Featured Image Credit: Georgia Department of Natural Resources
By Shelby Hoover
The Gulf Of Alaska is home to 14 species of whales and other cetaceans including the most critically endangered whale in the world.
A recent study by scientists at the National Oceanic and Atmospheric Administration provided new, comprehensive data regarding whale distribution and abundance in the of the Gulf of Alaska.
However, one whale in particular was missing from their surveys. NOAA scientists made no sightings of one of the rarest whales on earth, the North Pacific Right Whale.
North Pacific right whales had been historically abundant in the Gulf of Alaska. However, North Pacific right whales were valued highly for their high fat content making them the “right” whale to hunt and, as a result, were wiped out by commercial hunters. Once abundant, only approximately 30 North Pacific right whales are currently living in the Gulf of Alaska.
Researchers at the NOAA Alaska Fisheries Science Center are compiling the most comprehensive catalog of the North Pacific right whale in the world. The data dates back to the 1970’s. Many adult whales identified then are still alive today and have been identified by scientists working on the project. Scientist are able to identify whales by white, rough markings on their backs.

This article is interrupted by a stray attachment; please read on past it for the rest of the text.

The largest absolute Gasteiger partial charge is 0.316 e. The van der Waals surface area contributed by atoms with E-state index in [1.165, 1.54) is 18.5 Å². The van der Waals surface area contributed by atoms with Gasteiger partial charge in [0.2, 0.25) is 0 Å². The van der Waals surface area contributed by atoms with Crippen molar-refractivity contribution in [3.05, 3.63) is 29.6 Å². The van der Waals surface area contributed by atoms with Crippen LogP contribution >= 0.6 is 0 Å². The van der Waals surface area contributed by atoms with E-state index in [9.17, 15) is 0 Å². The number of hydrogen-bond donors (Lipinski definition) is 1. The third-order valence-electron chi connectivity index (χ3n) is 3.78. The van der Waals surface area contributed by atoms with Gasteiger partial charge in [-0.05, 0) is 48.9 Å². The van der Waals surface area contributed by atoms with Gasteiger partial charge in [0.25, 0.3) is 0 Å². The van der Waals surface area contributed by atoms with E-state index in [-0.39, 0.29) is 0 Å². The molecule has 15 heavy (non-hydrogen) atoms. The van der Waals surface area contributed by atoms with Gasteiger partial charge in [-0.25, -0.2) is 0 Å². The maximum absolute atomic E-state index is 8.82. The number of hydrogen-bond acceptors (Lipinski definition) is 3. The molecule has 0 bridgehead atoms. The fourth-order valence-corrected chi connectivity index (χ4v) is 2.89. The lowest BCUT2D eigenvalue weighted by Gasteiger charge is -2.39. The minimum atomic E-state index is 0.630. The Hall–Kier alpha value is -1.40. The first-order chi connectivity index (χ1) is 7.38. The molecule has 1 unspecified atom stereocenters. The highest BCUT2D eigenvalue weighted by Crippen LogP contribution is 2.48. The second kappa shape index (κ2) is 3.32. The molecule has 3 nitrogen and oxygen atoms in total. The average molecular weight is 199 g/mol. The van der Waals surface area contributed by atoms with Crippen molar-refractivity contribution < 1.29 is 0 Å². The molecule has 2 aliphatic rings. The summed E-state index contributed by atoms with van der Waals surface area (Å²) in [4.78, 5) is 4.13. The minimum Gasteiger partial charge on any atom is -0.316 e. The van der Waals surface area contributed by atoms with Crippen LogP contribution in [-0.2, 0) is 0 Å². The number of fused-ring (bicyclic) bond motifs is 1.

Amy Kennedy, a scientist working on the North Pacific right whale catalog, is also a rarity in that she has seen nearly half of the North Pacific right whales in the Gulf of Alaska during her work.
Which is quite remarkable since finding the whales to catalog and tag is very difficult simply because there are so few of them left. The right whales are also believed to be suspicious of boats, possibly a learned behavior during times of commercial whaling. This goes to show how the remaining North Pacific right whales have possibly learned to survive. “The whales that are left are resilient, these are the survivors,” Kennedy says.
Alaska Fisheries Science Center continue to make advances in learning more about the North Pacific right whales. During 2004, 2008 and 2009, scientists satellite tagged six whales to learn more about their movements and habitat. By learning more about their movements, scientists are able to learn more about the critical habitat that these whales need to survive.
Biological samples were also processed. DNA samples show that there are twice as many males as females which is bad news in terms of future reproduction.
“It’s definitely disheartening,” Kennedy said. However, the data, good and bad, provides a lot of information on North Pacific right whales and there is a lot that we can learn in order to protect the North Pacific right whales.
What can you do?
- Support endangered animal research!
- Protect right whales’ habitat!
- Spread the word! Raise awareness and educate those around you!